Benchmark report examines corporate animal welfare policies

Jan. 23, 2017 - by MEAT+POULTRY Staff

NEW YORK – The Business Benchmark on Farm Animal Welfare (BBFAW) released its comprehensive annual report on corporate commitment to animal welfare at a stakeholder event hosted by Morgan Stanley Jan. 23. Now in its fifth year, the BBFAW provides an annual review of how the world’s leading food companies manage farm animal welfare.

“It is the first global measure of farm animal welfare management, policy commitment, performance and disclosure in food companies and is designed to enable investors, companies, NGOs and other stakeholders to understand the relative performance of food companies in this area,” according to the report.

The report is compiled in collaboration with Compassion in World Farming and World Animal Protection, as well as investment firm Coller Capital.

After examining each company’s programs, the Benchmark grades the companies and assigns them a tier (out of 6 levels).

In order to assign each company to a tier, the Benchmark examined each company’s approaches to farm animal welfare based on their published information in five core areas:

  • Management Commitment and Policy including overarching farm animal welfare policies as well as specific policies on issues such as close confinement and long-distance transport.
  • Governance and Management including management oversight, farm animal welfare-related objectives and targets, internal controls and supply chain management.
  • Leadership and Innovation including research and development and customer and client engagement.
  • Performance Reporting including progress reporting (against policies/objectives and targets); input-based measures (e.g. production systems, such as cage-free systems).
  • Performance Impact including outcome-based measures (e.g. species-specific indicators of well-being).

Tier 1 companies are in the “Leadership” category; Tier 2 represents “Integral to Business Strategy;” Tier 3 companies are “Established but Work to be Done;” Tier 4 companies are “Making Progress on Implementation;” Tier 5 means animal welfare is “On the Business Agenda but Limited Evidence of Implementation;” and Tier 6 companies show “No Evidence (of animal welfare policies) on the Business Agenda.”

Thirteen companies, of the 99 in the report, currently occupy leadership positions in the Benchmark’s top two tiers. These two tiers are for companies that demonstrate strong commitments to farm animal welfare and have established management systems and processes.

Wichita, Kansas-based Cargill joins McDonald’s in the Benchmark’s second tier. Wendy’s and Sysco have advanced one tier since 2016, joining Subway, Tyson, Wal-Mart, and Hormel in Tier 3. Newly-merged Kraft Heinz was evaluated for the first time and occupies the sixth, and lowest, tier.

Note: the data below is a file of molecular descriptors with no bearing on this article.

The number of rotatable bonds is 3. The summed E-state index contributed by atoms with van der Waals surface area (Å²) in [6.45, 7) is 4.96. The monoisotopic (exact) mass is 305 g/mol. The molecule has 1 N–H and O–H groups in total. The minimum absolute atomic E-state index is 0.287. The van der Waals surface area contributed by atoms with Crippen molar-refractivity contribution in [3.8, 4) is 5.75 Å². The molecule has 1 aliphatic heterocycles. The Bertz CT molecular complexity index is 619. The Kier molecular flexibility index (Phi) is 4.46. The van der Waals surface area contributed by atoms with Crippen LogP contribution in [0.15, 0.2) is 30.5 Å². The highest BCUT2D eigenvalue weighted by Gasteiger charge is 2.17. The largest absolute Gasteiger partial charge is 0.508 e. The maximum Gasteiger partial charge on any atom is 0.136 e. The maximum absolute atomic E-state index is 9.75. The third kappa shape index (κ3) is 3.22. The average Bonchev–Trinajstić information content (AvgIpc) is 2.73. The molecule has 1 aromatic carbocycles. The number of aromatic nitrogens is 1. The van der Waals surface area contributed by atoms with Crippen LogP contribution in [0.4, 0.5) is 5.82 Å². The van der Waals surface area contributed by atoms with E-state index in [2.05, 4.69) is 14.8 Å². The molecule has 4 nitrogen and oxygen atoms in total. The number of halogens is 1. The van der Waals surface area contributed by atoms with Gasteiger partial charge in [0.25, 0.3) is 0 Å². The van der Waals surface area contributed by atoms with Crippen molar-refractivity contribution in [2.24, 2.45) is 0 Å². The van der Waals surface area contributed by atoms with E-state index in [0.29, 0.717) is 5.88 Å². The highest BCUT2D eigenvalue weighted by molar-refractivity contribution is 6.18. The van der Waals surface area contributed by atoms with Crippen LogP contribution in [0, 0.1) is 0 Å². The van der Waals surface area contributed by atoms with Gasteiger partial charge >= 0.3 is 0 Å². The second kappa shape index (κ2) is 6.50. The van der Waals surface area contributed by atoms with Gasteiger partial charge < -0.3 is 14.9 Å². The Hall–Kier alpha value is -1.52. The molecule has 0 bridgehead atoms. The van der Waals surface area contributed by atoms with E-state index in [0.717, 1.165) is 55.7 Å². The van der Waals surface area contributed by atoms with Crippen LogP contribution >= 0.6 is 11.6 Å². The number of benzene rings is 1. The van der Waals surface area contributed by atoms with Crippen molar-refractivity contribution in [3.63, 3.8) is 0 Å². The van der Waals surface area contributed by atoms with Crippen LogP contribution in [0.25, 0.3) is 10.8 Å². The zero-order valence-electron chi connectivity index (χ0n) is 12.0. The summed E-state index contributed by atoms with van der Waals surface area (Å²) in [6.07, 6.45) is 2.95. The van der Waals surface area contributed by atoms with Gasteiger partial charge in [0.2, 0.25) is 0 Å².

“We congratulate companies in Tiers 1 and 2 for their exemplary approach to farm animal welfare management and disclosure,” said BBFAW Executive Director Nicky Amos. “Their leadership is encouraging more companies to formalize their commitments on animal welfare and improve their reporting practices.”

Amos added: “Despite this progress, 42 of the 99 companies — including Restaurant Brands International, Domino’s Pizza Group Plc, and Starbucks Corporation — appear in Tiers 5 and 6, which demonstrates that there is still much work to be done to get farm animal welfare on the business agenda of many large global food companies.”

This year’s report reveals that companies are devoting more attention and resources to farm animal welfare within their supply chains. Examples of this shift include:

  • 76 percent of US companies have now published farm animal welfare policies (compared to just 46 percent of all companies assessed in 2012);
  • 66 percent of US companies have published targets on farm animal welfare (up from 26 percent of all companies assessed in 2012); and
  • Compared to other markets, US companies have shown the greatest improvement in overall performance, rising from an average score of 29 percent in 2015 to 36 percent in 2016 — a significant increase compared to marginal increases in average scores for UK companies (48 percent to 51 percent) and European companies (27 percent to 29 percent) in the same period.

“We have seen a considerable increase in disclosure from US food companies on their animal welfare policies,” said Rachel Dreskin, US Head of Food Business for Compassion in World Farming. “In the coming years, we expect to see more focus on progress reporting and the impact that these policies are having on the animals.”